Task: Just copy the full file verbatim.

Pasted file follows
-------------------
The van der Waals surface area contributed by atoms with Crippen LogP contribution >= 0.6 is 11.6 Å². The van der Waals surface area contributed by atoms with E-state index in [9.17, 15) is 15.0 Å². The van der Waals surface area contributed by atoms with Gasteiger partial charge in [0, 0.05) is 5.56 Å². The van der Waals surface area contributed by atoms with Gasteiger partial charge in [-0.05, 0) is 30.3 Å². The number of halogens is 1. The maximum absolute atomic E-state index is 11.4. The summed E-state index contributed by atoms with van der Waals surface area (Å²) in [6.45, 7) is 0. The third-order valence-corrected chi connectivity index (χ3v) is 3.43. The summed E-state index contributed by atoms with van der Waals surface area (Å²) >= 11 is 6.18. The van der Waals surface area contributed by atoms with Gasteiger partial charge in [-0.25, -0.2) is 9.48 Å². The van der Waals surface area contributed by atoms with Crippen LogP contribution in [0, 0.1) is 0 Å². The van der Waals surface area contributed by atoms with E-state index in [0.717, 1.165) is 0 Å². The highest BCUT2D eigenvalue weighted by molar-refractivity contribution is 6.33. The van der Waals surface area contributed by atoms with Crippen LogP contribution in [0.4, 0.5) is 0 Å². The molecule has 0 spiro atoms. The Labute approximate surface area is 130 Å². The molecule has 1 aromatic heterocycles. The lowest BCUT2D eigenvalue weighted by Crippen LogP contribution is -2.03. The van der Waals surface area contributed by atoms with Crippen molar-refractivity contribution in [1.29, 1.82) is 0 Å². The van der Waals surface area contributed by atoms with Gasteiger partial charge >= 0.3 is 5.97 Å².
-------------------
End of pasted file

The van der Waals surface area contributed by atoms with Crippen LogP contribution >= 0.6 is 11.6 Å². The van der Waals surface area contributed by atoms with E-state index in [9.17, 15) is 15.0 Å². The van der Waals surface area contributed by atoms with Gasteiger partial charge in [0, 0.05) is 5.56 Å². The van der Waals surface area contributed by atoms with Gasteiger partial charge in [-0.05, 0) is 30.3 Å². The number of halogens is 1. The maximum absolute atomic E-state index is 11.4. The summed E-state index contributed by atoms with van der Waals surface area (Å²) in [6.45, 7) is 0. The third-order valence-corrected chi connectivity index (χ3v) is 3.43. The summed E-state index contributed by atoms with van der Waals surface area (Å²) >= 11 is 6.18. The van der Waals surface area contributed by atoms with Gasteiger partial charge in [-0.25, -0.2) is 9.48 Å². The van der Waals surface area contributed by atoms with Crippen LogP contribution in [0, 0.1) is 0 Å². The van der Waals surface area contributed by atoms with E-state index in [0.717, 1.165) is 0 Å². The highest BCUT2D eigenvalue weighted by molar-refractivity contribution is 6.33. The van der Waals surface area contributed by atoms with Crippen LogP contribution in [0.4, 0.5) is 0 Å². The molecule has 0 spiro atoms. The Labute approximate surface area is 130 Å². The molecule has 1 aromatic heterocycles. The lowest BCUT2D eigenvalue weighted by Crippen LogP contribution is -2.03. The van der Waals surface area contributed by atoms with Crippen molar-refractivity contribution in [1.29, 1.82) is 0 Å². The van der Waals surface area contributed by atoms with Gasteiger partial charge >= 0.3 is 5.97 Å².